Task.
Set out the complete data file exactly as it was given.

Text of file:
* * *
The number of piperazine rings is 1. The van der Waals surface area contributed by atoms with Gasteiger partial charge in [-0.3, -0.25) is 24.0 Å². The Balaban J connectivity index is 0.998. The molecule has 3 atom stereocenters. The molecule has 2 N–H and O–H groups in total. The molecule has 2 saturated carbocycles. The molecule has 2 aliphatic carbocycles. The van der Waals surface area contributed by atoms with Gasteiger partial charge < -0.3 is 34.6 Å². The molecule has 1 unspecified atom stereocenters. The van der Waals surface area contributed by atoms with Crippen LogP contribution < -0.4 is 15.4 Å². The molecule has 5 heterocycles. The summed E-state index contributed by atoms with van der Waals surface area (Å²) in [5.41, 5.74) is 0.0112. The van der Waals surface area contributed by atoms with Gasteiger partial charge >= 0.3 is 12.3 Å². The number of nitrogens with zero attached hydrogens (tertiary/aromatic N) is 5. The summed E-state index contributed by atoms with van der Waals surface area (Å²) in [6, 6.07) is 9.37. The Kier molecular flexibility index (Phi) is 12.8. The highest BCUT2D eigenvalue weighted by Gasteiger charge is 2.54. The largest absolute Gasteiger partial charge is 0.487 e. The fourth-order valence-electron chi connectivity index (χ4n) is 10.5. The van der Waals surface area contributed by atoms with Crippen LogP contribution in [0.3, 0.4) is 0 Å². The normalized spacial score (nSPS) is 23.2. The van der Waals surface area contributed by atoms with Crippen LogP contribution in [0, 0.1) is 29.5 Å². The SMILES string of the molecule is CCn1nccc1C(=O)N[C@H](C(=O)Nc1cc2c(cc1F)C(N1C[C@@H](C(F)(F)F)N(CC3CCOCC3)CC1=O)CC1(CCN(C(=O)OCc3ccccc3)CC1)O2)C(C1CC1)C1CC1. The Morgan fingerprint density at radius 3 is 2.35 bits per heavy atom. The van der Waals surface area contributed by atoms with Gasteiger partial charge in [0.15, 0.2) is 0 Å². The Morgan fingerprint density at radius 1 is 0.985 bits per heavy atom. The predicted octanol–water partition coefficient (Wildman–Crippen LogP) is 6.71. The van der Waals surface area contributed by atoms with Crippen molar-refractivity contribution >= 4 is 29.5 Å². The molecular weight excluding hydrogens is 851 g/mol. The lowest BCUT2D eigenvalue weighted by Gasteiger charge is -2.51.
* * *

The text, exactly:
The number of piperazine rings is 1. The van der Waals surface area contributed by atoms with Gasteiger partial charge in [-0.3, -0.25) is 24.0 Å². The Balaban J connectivity index is 0.998. The molecule has 3 atom stereocenters. The molecule has 2 N–H and O–H groups in total. The molecule has 2 saturated carbocycles. The molecule has 2 aliphatic carbocycles. The van der Waals surface area contributed by atoms with Gasteiger partial charge < -0.3 is 34.6 Å². The molecule has 1 unspecified atom stereocenters. The van der Waals surface area contributed by atoms with Crippen LogP contribution < -0.4 is 15.4 Å². The molecule has 5 heterocycles. The summed E-state index contributed by atoms with van der Waals surface area (Å²) in [5.41, 5.74) is 0.0112. The van der Waals surface area contributed by atoms with Gasteiger partial charge >= 0.3 is 12.3 Å². The number of nitrogens with zero attached hydrogens (tertiary/aromatic N) is 5. The summed E-state index contributed by atoms with van der Waals surface area (Å²) in [6, 6.07) is 9.37. The Kier molecular flexibility index (Phi) is 12.8. The highest BCUT2D eigenvalue weighted by Gasteiger charge is 2.54. The largest absolute Gasteiger partial charge is 0.487 e. The fourth-order valence-electron chi connectivity index (χ4n) is 10.5. The van der Waals surface area contributed by atoms with Crippen LogP contribution in [0.3, 0.4) is 0 Å². The normalized spacial score (nSPS) is 23.2. The van der Waals surface area contributed by atoms with Crippen LogP contribution in [0, 0.1) is 29.5 Å². The SMILES string of the molecule is CCn1nccc1C(=O)N[C@H](C(=O)Nc1cc2c(cc1F)C(N1C[C@@H](C(F)(F)F)N(CC3CCOCC3)CC1=O)CC1(CCN(C(=O)OCc3ccccc3)CC1)O2)C(C1CC1)C1CC1. The Morgan fingerprint density at radius 3 is 2.35 bits per heavy atom. The van der Waals surface area contributed by atoms with Gasteiger partial charge in [0.15, 0.2) is 0 Å². The Morgan fingerprint density at radius 1 is 0.985 bits per heavy atom. The predicted octanol–water partition coefficient (Wildman–Crippen LogP) is 6.71. The van der Waals surface area contributed by atoms with Crippen molar-refractivity contribution >= 4 is 29.5 Å². The molecular weight excluding hydrogens is 851 g/mol. The lowest BCUT2D eigenvalue weighted by Gasteiger charge is -2.51.